Many people think they know, but they have no idea about the real estate industry.
Popular shows like House Hunters or Property Virgins on HGTV make buyers and sellers think buying or selling a home is a piece of cake, but what you don’t see in those shows is what goes on behind the scenes.
Perhaps they’ve learned about the fast-paced and ever changing world of real estate from a coworker’s recent experience or paid close attention to their parent’s home buying/selling experiences.
Should You Always Start with Your Lowest Offer?
There is no set strategy for buying a home, ever—according to Zillow. Sometimes the seller overprices or underprices the home on purpose, so you just never know. Also, no market is the same and you never know what comparable properties in the area are going for. For example, a buyer in a competitive market would not want to extend their lowest offer first because they wouldn’t be taken seriously. But a home that’s priced right and shows well can receive offers over the asking price—if someone wants it badly enough. Our advice is to find an agent you can connect with who also knows the market.
Spring is The Right Time—To Sell a Home?
Historically, real estate seasons are tied to the summer and the end of the school year because families want to move while their kids are out of school. For this reason, spring became the prime selling season—but that doesn’t mean that it’s the absolute best time to sell a home.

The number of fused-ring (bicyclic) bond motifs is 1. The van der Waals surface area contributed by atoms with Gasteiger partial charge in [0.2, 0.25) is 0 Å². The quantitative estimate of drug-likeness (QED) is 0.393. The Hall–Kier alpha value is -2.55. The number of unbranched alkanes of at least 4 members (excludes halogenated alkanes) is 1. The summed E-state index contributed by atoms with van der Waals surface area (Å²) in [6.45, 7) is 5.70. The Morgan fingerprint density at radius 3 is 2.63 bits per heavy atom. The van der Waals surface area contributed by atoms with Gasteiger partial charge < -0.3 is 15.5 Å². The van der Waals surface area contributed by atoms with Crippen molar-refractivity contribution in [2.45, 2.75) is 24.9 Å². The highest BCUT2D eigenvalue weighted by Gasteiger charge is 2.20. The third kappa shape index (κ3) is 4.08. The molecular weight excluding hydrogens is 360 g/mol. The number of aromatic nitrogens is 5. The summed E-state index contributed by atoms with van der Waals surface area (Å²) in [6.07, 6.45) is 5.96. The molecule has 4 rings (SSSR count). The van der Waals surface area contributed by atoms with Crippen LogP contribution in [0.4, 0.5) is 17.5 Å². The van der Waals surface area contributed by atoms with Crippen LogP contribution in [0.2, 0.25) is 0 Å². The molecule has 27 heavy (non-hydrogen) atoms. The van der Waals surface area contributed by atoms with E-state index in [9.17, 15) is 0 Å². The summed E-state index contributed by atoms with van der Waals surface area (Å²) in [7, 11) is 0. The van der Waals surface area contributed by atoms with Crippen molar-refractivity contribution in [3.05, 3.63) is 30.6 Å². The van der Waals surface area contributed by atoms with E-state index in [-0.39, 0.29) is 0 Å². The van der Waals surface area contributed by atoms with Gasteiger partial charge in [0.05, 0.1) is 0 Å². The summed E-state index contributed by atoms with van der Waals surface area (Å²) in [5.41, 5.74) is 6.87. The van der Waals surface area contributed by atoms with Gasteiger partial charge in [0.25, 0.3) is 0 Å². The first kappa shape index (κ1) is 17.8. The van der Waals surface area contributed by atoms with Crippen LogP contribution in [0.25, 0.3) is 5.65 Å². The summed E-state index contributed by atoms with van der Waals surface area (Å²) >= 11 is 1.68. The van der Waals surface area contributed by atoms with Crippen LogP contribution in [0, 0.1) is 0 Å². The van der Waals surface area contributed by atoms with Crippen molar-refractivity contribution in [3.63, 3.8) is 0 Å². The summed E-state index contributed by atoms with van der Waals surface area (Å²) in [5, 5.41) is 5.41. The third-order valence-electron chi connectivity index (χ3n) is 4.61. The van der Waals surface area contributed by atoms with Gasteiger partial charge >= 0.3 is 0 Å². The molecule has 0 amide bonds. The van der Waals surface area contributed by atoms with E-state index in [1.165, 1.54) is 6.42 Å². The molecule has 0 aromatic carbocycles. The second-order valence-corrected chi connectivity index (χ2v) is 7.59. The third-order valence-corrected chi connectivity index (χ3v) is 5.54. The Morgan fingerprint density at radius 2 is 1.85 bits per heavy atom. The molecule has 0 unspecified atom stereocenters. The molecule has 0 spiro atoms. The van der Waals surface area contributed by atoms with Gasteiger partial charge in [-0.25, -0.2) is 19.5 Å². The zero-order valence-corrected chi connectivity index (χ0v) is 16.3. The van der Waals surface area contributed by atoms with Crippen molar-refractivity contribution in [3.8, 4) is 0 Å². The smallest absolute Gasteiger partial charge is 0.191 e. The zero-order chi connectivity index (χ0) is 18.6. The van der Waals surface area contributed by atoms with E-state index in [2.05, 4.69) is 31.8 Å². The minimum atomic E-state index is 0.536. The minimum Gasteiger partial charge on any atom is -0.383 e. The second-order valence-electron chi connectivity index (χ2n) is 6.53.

The best time to sell is during the holidays in November, December and January. More than half the buyers aren’t married so kids starting school is generally not as much of a concern. Many sellers don’t want to sell their homes during the holidays, but what they don’t realize is that there are many buyers out there during those times looking to buy a home. So what ends up happening is sellers will end up facing less competition and a stronger pool of buyers.
Cash is King, Right?
No. Wrong. There is less risk involved, however, consider this: A seller has a home priced at $399,000 and receives two offers: One is a cash offer of $375,000. The other is an offer for the full asking price, with 25 percent down, a bank pre-approval letter and swift contingency periods.
The second option seems more serious, doesn’t it? The seller must also consider the buyer’s finances.
More on Selling your Home
Also according to Zillow, more people shop online today than ever before so don’t blow off your photo shoot and put up pictures of a dark room, rooms with the blinds drawn or lights out. And clean your home and get rid of clutter before having pictures taken. It’s also in your best interest to hire a professional photographer who can take high resolution photos because if buyers don’t like what they see, they may not give your home a second thought and you want to put your best foot (or room) forward.
Also, have your home inspected before you decide to list because nothing is worse than waiting for an offer only to find out that you need to replace the roof or buy a new hot water heater. This way you can be more transparent with buyers and list the home accordingly. It’s a win-win situation for everyone.